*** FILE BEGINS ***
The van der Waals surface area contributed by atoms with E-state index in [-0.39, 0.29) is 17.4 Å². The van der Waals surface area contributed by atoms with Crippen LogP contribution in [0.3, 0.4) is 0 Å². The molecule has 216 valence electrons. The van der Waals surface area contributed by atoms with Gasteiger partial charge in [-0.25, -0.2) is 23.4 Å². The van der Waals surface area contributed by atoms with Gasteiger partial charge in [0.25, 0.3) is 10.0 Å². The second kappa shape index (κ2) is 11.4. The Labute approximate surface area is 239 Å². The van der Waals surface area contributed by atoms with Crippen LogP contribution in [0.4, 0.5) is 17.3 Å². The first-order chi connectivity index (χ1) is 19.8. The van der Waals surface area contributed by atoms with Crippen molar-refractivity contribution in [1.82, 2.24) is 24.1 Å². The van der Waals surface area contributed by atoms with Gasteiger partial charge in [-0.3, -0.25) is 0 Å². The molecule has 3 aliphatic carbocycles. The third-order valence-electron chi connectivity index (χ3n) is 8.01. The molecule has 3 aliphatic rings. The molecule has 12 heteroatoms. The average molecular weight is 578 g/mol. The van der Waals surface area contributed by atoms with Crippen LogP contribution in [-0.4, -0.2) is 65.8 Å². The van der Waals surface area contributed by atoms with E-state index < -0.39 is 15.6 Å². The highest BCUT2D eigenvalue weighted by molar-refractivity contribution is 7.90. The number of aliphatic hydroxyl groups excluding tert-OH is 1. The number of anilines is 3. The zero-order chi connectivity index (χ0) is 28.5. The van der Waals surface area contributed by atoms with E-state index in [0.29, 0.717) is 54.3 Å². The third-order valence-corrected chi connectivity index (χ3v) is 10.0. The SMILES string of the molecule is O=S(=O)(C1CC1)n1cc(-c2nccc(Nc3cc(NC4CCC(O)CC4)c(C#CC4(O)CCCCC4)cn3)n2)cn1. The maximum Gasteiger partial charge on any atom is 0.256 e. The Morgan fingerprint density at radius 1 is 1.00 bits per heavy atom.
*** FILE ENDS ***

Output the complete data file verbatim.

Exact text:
The van der Waals surface area contributed by atoms with E-state index in [-0.39, 0.29) is 17.4 Å². The van der Waals surface area contributed by atoms with Crippen LogP contribution in [0.3, 0.4) is 0 Å². The molecule has 216 valence electrons. The van der Waals surface area contributed by atoms with Gasteiger partial charge in [-0.25, -0.2) is 23.4 Å². The van der Waals surface area contributed by atoms with Gasteiger partial charge in [0.25, 0.3) is 10.0 Å². The second kappa shape index (κ2) is 11.4. The Labute approximate surface area is 239 Å². The van der Waals surface area contributed by atoms with Crippen LogP contribution in [0.4, 0.5) is 17.3 Å². The first-order chi connectivity index (χ1) is 19.8. The van der Waals surface area contributed by atoms with Crippen molar-refractivity contribution in [1.82, 2.24) is 24.1 Å². The van der Waals surface area contributed by atoms with Gasteiger partial charge in [-0.3, -0.25) is 0 Å². The molecule has 3 aliphatic carbocycles. The third-order valence-electron chi connectivity index (χ3n) is 8.01. The molecule has 3 aliphatic rings. The molecule has 12 heteroatoms. The average molecular weight is 578 g/mol. The van der Waals surface area contributed by atoms with Crippen LogP contribution in [-0.4, -0.2) is 65.8 Å². The van der Waals surface area contributed by atoms with E-state index < -0.39 is 15.6 Å². The highest BCUT2D eigenvalue weighted by molar-refractivity contribution is 7.90. The number of aliphatic hydroxyl groups excluding tert-OH is 1. The number of anilines is 3. The zero-order chi connectivity index (χ0) is 28.5. The van der Waals surface area contributed by atoms with E-state index in [0.29, 0.717) is 54.3 Å². The third-order valence-corrected chi connectivity index (χ3v) is 10.0. The SMILES string of the molecule is O=S(=O)(C1CC1)n1cc(-c2nccc(Nc3cc(NC4CCC(O)CC4)c(C#CC4(O)CCCCC4)cn3)n2)cn1. The maximum Gasteiger partial charge on any atom is 0.256 e. The Morgan fingerprint density at radius 1 is 1.00 bits per heavy atom.